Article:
Toronto-Dominion Bank’s asset-management arm is launching a project worth tens of millions of dollars to install arrays of Tesla batteries in Alberta, in what will be Canada’s largest use of the technology for energy storage.
WCSB Power Holdings, owned by TD Greystone Infrastructure Fund, is buying three sets of “Megapack” lithium-ion units from the company best known for its electric cars. The batteries will store power and help balance and provide reliability to the province’s power grid as more renewable electricity gets added. The project calls for a total of 60 megawatts of storage capacity.
The development, which it calls eReserve, follows other recent energy-storage projects in the province as it increases energy generation from wind and other renewables. Battery technology is seen as the linchpin that allows grids to gain more green electricity, which fluctuates with things such as varying wind speed and sunlight. Alberta’s major power generators, meanwhile, are in the midst of shifting away from coal-fired power, which puts more emphasis on renewables.
The project fits with the clean-energy focus of TD Greystone, said Jeff Mouland, managing director and head of infrastructure for the unit of TD Asset Management, which runs the fund. It has assets in Canada, the United States and Europe, and 49 per cent of its holdings are in renewable energy.
“We are an active investor in green energy, sustainable energy, and that’s extremely important for us,” Mr. Mouland said. “So when we have an opportunity to go into a market and provide a service to that market with the concept of a green angle, we will do that.”
The plan calls for three 20 megawatt units, each with a footprint about the size of a hockey rink. The first is currently under construction in Rycroft, near Peace River in northern Alberta. It is scheduled to be in service in December. Installations in Buffalo Creek and Grande Prairie, also in northern Alberta, are scheduled to be built and tied into the grid by mid-2021. Calgary-based WCSB Power will own and manage the equipment for all three sites. TERIC Power Ltd. is designing and managing construction.
Mr. Mouland declined to give a price tag for the project, though comparable 10 MW installations have been in the $15-million to $16-million range.
Tesla made waves in utility-scale energy storage in 2017, when chief executive Elon Musk made a bet he could install a 100 MW battery system – the world’s largest – in South Australia in under 100 days or it would be free. He won the wager, delivering the Hornsdale Power Reserve ahead of schedule at a cost of US$50-million, and ending crippling blackouts in the region. It is now owned by French power producer Neoen SA, and was expanded by 50 per cent this year.
The eReserve project will be the largest battery storage development in Alberta, but not the first. In August, TransAlta Corp. began operations at its WindCharger project near Pincher Creek in southwestern Alberta. It too employs a Tesla Megapack, with capacity of 10 MW, at its Summerview wind farm.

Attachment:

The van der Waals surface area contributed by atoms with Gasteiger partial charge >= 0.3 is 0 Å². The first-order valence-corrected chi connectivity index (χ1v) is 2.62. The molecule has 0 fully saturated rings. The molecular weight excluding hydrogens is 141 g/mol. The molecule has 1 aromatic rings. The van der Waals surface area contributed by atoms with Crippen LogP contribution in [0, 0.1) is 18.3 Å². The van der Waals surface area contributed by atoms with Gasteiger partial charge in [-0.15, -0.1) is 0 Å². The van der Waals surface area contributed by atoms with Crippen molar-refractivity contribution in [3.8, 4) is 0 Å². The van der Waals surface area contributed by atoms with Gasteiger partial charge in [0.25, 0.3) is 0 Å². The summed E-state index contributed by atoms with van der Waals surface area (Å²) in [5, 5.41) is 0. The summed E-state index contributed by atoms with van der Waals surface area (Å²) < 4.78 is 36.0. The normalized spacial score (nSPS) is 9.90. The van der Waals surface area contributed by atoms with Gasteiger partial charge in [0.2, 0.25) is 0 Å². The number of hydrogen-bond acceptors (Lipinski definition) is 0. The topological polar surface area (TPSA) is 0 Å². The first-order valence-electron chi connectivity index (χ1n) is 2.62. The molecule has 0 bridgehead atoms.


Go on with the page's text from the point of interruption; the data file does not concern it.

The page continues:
It was built for about $16-million, with roughly half the cost covered by Emissions Reduction Alberta (ERA), which is is funded by the provincial government’s levy on carbon from large industrial emitters.
Enmax Corp., the city of Calgary’s electrical utility, announced last year that it was installing a GE Renewable Energy battery storage system at a gas-fired power plant at Crossfield, north of the city. The unit, part of a $14.5-million hybrid gas-turbine technology project, allows the plant to provide power from reserves without burning fuel, reducing emissions.
The Enmax venture was also partly funded by the ERA, though eReserve is being built without government subsidy, Mr. Mouland said. He added that the development promises a good return regardless.
The Alberta Electric System Operator (AESO), which manages the province’s power grid, is developing an “energy storage roadmap” to deal with the adoption of more battery technology. AESO sees its benefits in allowing more renewables, deferring costs of long-distance transmission lines and adding power to the grid quickly when needed. The agency is working with the industry to come up with rules and regulations that fit the storage technology, spokesman Mike Deising said.
Mr. Mouland said TD will be looking to expand its use of battery storage globally when the Alberta project is completed. “Social and environmental pressures are starting to push the generation mix to more renewable generation,” he said. “Traditionally, that’s been wind and solar and hydro, and as technology has improved over the last couple years, battery storage and battery generation is becoming an increasingly large part of that story.”
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